Email from Farnaz Fassihi to her friends. Fassihi is in Afghanistan reporting for the New Jersey Star Ledger.
I'm in Kabul.
How I got here is a tale in itself. In what sounded like an adventure and felt like ultimate lunacy once we were there, me, Jon and two other journalists who are now our inseparable friends, boarded the only existing aircraft in Afghanistan on its first flight in the past two months from Herat to Kabul Thursday.
It was all about “Inshallahs” and “Salavats” from beginning to end. The aircraft was a small 25 passenger Russian plane with two small engines. Aryana Airlines. It was old and rundown and it had just been repaired. The crew made a special flight from Kabul to Herat to come and check out a Boeing jet at an air base near Herat to see if they can get the jet going. They couldn't.
We were advised in less than 24 hours that we can fly on Aryana's flight to Kabul. We were told to pack and run to the airport in 30 minuets, before the flight. The email from my editor read: “Go to Kabul. But, do you really really want to be on Afghanistan's inaugural flight?” We thought how bad can it be?
We get to the airport and there are blown apart burnt and bombed pieces of airplanes scattered all around us. In the middle of the runway was a huge black circle, the mark where a bomb had fallen and there were pieces of it laying around.
We hand carried our bags, which were not checked, to the aircraft and someone tossed them up. We climbed on four rickety stairs into the plane, which looked like a rundown teen-age clubhouse. There was no radar. There are no air traffic control towers in this country any more. The pilot told us he was relying on complete visibility to fly over the mountains and navigate the plane. “Inshallah we will make it to Kabul alive,” he said.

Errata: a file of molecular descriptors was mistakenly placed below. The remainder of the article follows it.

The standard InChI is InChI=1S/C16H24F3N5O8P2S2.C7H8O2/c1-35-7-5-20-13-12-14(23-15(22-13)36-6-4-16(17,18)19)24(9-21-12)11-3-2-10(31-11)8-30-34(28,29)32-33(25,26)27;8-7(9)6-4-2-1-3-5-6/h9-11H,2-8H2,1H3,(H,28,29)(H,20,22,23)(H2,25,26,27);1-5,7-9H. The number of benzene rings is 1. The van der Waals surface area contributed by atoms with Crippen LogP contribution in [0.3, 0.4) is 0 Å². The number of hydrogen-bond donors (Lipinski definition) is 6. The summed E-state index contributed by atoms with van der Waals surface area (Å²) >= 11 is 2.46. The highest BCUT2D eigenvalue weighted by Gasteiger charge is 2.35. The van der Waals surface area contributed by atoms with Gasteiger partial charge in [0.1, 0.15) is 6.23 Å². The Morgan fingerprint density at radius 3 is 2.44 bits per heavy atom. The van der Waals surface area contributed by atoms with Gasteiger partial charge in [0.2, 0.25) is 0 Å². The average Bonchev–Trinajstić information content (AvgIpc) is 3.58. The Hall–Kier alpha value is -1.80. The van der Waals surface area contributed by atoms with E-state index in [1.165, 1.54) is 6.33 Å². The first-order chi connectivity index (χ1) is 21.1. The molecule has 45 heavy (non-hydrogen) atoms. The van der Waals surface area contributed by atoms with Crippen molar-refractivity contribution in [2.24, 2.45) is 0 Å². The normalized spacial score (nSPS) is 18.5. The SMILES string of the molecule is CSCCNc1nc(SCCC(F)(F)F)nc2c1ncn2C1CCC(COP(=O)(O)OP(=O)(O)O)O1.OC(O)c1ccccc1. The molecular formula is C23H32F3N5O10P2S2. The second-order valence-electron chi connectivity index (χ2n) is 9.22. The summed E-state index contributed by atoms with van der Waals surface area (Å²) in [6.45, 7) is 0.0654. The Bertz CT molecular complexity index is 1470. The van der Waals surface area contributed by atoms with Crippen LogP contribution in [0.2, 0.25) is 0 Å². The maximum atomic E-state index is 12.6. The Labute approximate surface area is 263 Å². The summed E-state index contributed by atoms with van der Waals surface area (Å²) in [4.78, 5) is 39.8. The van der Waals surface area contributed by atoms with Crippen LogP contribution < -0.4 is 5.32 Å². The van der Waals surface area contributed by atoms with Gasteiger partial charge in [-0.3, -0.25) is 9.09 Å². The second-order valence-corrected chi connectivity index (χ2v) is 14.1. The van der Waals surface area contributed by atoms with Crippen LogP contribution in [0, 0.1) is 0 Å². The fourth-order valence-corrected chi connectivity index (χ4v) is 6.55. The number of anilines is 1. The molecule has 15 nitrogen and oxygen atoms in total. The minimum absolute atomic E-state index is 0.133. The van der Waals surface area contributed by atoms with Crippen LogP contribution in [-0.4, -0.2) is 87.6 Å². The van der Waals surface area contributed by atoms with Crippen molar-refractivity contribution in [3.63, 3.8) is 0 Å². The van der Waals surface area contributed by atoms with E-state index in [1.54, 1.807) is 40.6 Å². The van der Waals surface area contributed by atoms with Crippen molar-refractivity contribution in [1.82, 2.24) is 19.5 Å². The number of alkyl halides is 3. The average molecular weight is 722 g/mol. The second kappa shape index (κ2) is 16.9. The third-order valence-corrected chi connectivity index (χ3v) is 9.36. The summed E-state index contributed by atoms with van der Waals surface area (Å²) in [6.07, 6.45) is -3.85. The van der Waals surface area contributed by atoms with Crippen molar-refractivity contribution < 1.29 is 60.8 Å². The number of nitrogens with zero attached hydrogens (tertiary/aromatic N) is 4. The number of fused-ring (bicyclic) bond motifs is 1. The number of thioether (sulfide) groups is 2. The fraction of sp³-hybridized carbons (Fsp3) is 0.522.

We sat in our broken seats for two hours before finally someone said “Get out. There is a delay.” Why? There was no electrical power on the plane and they wheeled a giant generator to jump start the plane. At that point I was ready to abandon ship. But I couldn't. We were at the point of no return and my three-male traveling companions reminded me this is what covering a war was all about. I took two Dramamines and shut my mouth.
The few Afghan passengers who were going with us spread a prayer rug on the runway and started praying. Finally the engine gave a few sighs and the pilot signaled for us to jump on.
The flight was rather smooth because it was a clear day but every time I remembered I was in the skies of Afghanistan, over snowy mountains on a 50-year-old damaged plane with no radar and electricity. panic set in. We had a very rough landing on the taxi runway of Kabul airport. A U.S. hawk missile is sitting unexploded in the middle of the main runway.
We got out and said to ourselves, you can't make this shit up.
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